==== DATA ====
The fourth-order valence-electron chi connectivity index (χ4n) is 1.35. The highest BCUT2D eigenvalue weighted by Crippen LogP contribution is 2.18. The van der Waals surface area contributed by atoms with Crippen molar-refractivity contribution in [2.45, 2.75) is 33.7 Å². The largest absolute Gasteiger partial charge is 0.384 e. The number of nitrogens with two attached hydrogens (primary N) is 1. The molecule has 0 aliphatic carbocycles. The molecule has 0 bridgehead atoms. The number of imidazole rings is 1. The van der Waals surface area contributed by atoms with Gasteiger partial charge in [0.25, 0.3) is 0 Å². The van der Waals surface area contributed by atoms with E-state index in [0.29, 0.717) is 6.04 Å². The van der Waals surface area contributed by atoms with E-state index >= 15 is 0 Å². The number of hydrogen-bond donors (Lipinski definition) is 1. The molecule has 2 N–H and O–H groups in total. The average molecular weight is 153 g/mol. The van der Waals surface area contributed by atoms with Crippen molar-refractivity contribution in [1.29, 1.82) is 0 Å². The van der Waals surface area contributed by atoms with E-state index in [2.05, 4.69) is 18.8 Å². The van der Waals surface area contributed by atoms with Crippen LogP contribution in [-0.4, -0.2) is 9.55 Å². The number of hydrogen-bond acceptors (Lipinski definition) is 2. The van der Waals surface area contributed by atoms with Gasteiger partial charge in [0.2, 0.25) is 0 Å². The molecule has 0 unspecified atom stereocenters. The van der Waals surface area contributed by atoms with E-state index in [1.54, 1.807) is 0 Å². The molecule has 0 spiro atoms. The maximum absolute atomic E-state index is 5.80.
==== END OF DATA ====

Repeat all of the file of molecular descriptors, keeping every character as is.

The fourth-order valence-electron chi connectivity index (χ4n) is 1.35. The highest BCUT2D eigenvalue weighted by Crippen LogP contribution is 2.18. The van der Waals surface area contributed by atoms with Crippen molar-refractivity contribution in [2.45, 2.75) is 33.7 Å². The largest absolute Gasteiger partial charge is 0.384 e. The number of nitrogens with two attached hydrogens (primary N) is 1. The molecule has 0 aliphatic carbocycles. The molecule has 0 bridgehead atoms. The number of imidazole rings is 1. The van der Waals surface area contributed by atoms with Gasteiger partial charge in [0.25, 0.3) is 0 Å². The van der Waals surface area contributed by atoms with E-state index in [0.29, 0.717) is 6.04 Å². The van der Waals surface area contributed by atoms with E-state index >= 15 is 0 Å². The number of hydrogen-bond donors (Lipinski definition) is 1. The molecule has 2 N–H and O–H groups in total. The average molecular weight is 153 g/mol. The van der Waals surface area contributed by atoms with Crippen molar-refractivity contribution in [1.29, 1.82) is 0 Å². The van der Waals surface area contributed by atoms with E-state index in [2.05, 4.69) is 18.8 Å². The van der Waals surface area contributed by atoms with Crippen LogP contribution in [-0.4, -0.2) is 9.55 Å². The number of hydrogen-bond acceptors (Lipinski definition) is 2. The van der Waals surface area contributed by atoms with Gasteiger partial charge in [0.2, 0.25) is 0 Å². The molecule has 0 unspecified atom stereocenters. The van der Waals surface area contributed by atoms with E-state index in [1.54, 1.807) is 0 Å². The molecule has 0 spiro atoms. The maximum absolute atomic E-state index is 5.80.